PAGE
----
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Budget Statement 2018 (Continued)

Tuesday, 10 October 2017

Dáil Éireann Debate
Vol. 960 No. 1

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(Speaker Continuing)

[Deputy Catherine Murphy: Information on Catherine Murphy Zoom on Catherine Murphy] Affordable housing is a public good and must be seen as one. The focus has got to shift because, essentially, it is now seen as almost a private sector endeavour. We were told earlier today that housing remains a priority for the Government. Saying that is one matter but we are not seeing delivery or investment in social housing. Some of us raised these issues in 2013, the same year the then Minister for Finance, Deputy Noonan, introduced a capital gains tax advantage for a particular sector in encouraging land use. It was evident even at that stage that we were going to have a problem. Now this has been reversed.

Most of the measures listed in the Budget Statement refer to plans for 2019, 2020 and 2021. Where is the urgency or the sense of priority for the 3,000 children in emergency accommodation? We must parse out the measures announced and juxtapose them with what they really mean. There is a promise of 3,800 new social homes for 2019. It must be remembered that there are 90,000 individual applications on the housing waiting lists, which probably comes to 230,000 people. When one drills down into the extra €500 million provided for direct builds and the promise of 3,800 social homes, it effectively means direct builds would cost €131,000 per unit. That means it is only a small number of direct builds and it is mainly for housing assistance payment, HAP. This has increased by €149 million, which the Minister claims will support an additional 17,000 homes and households. All this does is recognise the significant rent increases in recent years, however. That is costing all of us because the lack of investment has created this problem.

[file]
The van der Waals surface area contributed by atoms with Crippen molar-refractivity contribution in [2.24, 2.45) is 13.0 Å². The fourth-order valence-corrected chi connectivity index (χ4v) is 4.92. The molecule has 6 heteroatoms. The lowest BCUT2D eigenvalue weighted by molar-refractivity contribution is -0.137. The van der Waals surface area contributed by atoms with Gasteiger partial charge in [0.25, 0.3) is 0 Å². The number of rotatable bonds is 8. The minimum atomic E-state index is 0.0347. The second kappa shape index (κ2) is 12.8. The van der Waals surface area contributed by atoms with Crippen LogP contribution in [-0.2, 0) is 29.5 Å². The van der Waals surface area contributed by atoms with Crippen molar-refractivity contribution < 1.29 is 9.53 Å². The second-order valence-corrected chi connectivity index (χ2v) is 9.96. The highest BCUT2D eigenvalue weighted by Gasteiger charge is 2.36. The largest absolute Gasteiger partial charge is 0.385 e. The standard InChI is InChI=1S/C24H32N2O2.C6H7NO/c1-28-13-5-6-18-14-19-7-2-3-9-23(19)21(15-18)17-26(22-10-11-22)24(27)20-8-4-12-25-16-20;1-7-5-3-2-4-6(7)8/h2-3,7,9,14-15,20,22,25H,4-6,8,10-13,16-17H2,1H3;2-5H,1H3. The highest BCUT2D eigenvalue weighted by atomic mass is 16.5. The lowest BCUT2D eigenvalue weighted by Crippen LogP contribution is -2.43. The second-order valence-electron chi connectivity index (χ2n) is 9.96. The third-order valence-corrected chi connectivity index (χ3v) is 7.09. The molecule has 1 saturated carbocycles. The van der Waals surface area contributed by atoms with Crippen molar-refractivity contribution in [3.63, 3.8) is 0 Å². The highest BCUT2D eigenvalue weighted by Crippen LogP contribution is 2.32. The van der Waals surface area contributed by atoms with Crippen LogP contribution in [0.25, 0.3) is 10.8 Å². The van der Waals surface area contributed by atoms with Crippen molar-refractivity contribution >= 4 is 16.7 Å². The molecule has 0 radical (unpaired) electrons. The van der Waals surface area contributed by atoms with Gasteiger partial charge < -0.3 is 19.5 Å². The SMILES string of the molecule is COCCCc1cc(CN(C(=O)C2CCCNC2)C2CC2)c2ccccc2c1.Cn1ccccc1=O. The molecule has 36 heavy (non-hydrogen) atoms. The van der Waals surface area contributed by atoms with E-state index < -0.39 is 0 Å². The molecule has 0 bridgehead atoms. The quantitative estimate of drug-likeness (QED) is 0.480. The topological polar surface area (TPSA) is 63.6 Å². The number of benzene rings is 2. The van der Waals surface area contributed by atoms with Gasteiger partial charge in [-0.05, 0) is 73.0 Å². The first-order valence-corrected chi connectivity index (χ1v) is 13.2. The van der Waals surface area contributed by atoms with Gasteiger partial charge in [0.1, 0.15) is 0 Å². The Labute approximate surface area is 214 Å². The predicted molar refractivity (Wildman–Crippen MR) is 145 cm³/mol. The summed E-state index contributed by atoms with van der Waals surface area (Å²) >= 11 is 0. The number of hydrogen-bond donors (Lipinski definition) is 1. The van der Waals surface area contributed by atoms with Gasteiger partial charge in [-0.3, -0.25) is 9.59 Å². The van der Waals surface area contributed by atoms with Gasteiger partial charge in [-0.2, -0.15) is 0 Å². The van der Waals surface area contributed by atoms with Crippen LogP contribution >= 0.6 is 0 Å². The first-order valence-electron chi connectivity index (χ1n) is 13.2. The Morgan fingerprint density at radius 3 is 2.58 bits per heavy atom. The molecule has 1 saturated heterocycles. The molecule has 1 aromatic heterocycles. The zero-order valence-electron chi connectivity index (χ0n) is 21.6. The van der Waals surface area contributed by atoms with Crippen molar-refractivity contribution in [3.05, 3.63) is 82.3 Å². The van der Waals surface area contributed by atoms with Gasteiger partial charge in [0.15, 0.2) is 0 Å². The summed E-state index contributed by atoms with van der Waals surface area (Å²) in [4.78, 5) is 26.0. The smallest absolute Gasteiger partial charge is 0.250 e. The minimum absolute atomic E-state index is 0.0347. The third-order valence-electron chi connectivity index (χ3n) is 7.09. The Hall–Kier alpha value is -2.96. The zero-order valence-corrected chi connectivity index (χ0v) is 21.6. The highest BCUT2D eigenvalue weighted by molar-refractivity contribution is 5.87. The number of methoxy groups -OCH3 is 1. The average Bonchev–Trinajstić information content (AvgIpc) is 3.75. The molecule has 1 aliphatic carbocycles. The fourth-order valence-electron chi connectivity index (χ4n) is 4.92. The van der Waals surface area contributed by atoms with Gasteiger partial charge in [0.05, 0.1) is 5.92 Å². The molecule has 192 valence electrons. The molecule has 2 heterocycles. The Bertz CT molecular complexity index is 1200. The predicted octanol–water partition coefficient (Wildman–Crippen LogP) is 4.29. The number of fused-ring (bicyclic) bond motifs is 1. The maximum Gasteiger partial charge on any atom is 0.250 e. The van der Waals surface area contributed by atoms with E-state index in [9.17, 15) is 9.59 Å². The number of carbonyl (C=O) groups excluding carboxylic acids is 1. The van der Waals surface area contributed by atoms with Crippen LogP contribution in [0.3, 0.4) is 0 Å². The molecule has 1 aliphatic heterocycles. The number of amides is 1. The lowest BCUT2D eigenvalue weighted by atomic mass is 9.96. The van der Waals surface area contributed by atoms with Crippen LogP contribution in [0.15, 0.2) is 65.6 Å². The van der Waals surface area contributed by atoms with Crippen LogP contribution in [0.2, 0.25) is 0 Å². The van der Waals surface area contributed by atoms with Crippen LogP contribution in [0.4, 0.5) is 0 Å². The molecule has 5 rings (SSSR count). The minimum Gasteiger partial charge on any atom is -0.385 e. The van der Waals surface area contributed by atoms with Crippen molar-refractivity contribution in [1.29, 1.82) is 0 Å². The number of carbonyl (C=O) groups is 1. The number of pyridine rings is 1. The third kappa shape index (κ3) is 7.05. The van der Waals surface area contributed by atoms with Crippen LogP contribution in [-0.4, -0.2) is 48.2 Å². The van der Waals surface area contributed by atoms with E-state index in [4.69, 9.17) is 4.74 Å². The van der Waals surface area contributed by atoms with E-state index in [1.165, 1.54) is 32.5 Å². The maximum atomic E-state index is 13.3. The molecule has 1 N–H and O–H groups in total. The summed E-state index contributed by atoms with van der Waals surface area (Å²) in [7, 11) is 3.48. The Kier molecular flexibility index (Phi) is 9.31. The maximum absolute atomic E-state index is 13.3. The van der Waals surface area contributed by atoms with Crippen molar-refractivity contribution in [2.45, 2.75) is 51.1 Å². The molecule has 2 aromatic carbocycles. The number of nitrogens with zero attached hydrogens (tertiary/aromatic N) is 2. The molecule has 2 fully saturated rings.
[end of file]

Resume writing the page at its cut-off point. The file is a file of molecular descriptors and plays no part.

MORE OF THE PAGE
It also poses a significant difficulty for people who are just above the thresholds where they qualify for HAP and it puts another group in peril. It is an expensive short-term measure for the State, yet it has become the main key response to the crisis.

Similarly, the vacant site levy will not actually kick in until 2019. The amount of the levy is way below the level of land inflation and, accordingly, it represents a carrot but not much of a stick. The legislation on this issue is full of loopholes that allow land hoarders to avoid the levy. Unless those loopholes are closed, the levy in and of itself will not be enough. The Social Democrats recently introduced the Urban Regeneration and Housing (Amendment) Bill 2017 which will address those legislative anomalies and ensure land hoarding is not financially beneficial to landowners.

I welcome the increases in stamp duty on commercial property transactions. However, how much tax will be realised? Critically, if it is not realised, what services are at risk? Crucially, there has been no announcement of an affordable housing scheme, despite the fact the lack of housing affordability is the number one issue driving the ever growing housing emergency. Instead, the focus is on the private sector and, therefore, it is hoping rather than planning for affordability. That is a really critical point because it will impact on those who require housing in the short to medium term. It drives up wage demands and limits our ability to grow the workforce. It has a major impact on our country and economy. Affordability is left to the private sector to deliver on.